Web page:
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Public works director is suspended

The city suspended Public Works Director Daniel Sawyer for 10 days without pay Monday after completing an investigation into two employees' allegations of sexual harassment.

City officials announced Sawyer's suspension would take effect Oct. 31 for improper contact with a female employee and receiving inappropriate materials at his office.

"The city has investigated the complaints . . . and further investigation will be done," said City Manager Bruce Banning, referring to a pending federal lawsuit.

Gail Hollis and Danita Eatman filed suit against Sawyer in August, charging him with a host of sexual harassment offenses.

Among other charges, the women say Sawyer, a 36-year city employee, exposed himself, demanded sexual favors and physically attacked them to force them to have sex.

The suit also says Sawyer received pornographic magazines and tapes at his office and tried to force the women to watch them with him.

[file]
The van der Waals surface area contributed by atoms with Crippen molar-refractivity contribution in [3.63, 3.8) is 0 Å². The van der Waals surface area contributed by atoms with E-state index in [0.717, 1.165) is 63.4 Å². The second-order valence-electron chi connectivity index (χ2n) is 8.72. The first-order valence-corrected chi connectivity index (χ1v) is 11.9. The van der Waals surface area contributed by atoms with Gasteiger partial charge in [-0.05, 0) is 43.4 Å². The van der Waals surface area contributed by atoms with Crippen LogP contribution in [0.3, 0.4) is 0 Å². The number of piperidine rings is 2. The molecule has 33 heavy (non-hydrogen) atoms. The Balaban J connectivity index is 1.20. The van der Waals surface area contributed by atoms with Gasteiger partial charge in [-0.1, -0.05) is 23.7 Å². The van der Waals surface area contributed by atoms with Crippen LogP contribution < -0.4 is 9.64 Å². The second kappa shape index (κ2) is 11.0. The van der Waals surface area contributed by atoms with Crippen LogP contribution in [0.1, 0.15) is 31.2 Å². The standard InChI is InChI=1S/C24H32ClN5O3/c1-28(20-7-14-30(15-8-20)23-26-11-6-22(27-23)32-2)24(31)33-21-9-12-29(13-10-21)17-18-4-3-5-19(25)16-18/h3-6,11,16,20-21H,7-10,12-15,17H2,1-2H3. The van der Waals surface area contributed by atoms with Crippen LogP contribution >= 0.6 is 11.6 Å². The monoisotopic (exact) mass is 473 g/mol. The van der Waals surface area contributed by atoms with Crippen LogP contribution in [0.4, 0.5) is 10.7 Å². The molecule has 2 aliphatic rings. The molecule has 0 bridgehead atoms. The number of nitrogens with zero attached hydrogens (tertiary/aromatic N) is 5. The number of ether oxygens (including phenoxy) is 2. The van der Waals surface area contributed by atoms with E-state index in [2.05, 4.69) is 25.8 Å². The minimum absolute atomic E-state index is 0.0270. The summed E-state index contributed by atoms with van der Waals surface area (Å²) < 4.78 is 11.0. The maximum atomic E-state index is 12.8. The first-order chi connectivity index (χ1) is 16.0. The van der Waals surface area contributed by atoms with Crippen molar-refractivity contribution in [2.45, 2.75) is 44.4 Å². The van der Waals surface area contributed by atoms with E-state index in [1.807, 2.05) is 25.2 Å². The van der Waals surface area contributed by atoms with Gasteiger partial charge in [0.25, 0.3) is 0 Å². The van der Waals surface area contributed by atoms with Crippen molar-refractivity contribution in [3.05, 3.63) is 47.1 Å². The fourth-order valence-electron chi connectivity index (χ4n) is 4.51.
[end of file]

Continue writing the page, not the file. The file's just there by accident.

Both women still work for the city in other departments. Efforts to reach Sawyer on Monday were unsuccessful.

But Banning said Monday the city's investigation found only enough evidence to show that there was "physical" contact between Sawyer and Eatman, and "inappropriate" materials were received at the office.

He declined to go into detail on the nature of the contact or the types of materials. He said the city is prepared to fight the lawsuit in court.

Banning said Sawyer disputed most of the allegations described in the lawsuit and there were no witnesses to substantiate the women's allegations.

In the case of contact between Sawyer and Eatman, a third party saw the incident occur, Banning said, and Sawyer admitted to it.

"The rest of the allegations were not sustained," said Banning, who is also named along with the city in the lawsuit filed in August.

But the lawyer for the two women seemed incredulous Monday that the city stopped short of supporting the remainder of his clients' accusations.

"It's just really kind of bizarre that they're going to believe some things and not believe the whole story," said Edward Scott, an Ocala lawyer.

Sawyer was previously suspended without pay in May for having staff members in his office prepare his breakfasts.

At the time, Sawyer admitted to the charges, but said he didn't know it was a violation of personnel rules.

"I didn't realize I was violating anything," he said at the time.

_ Staff writer Tim Grant contributed to this report.

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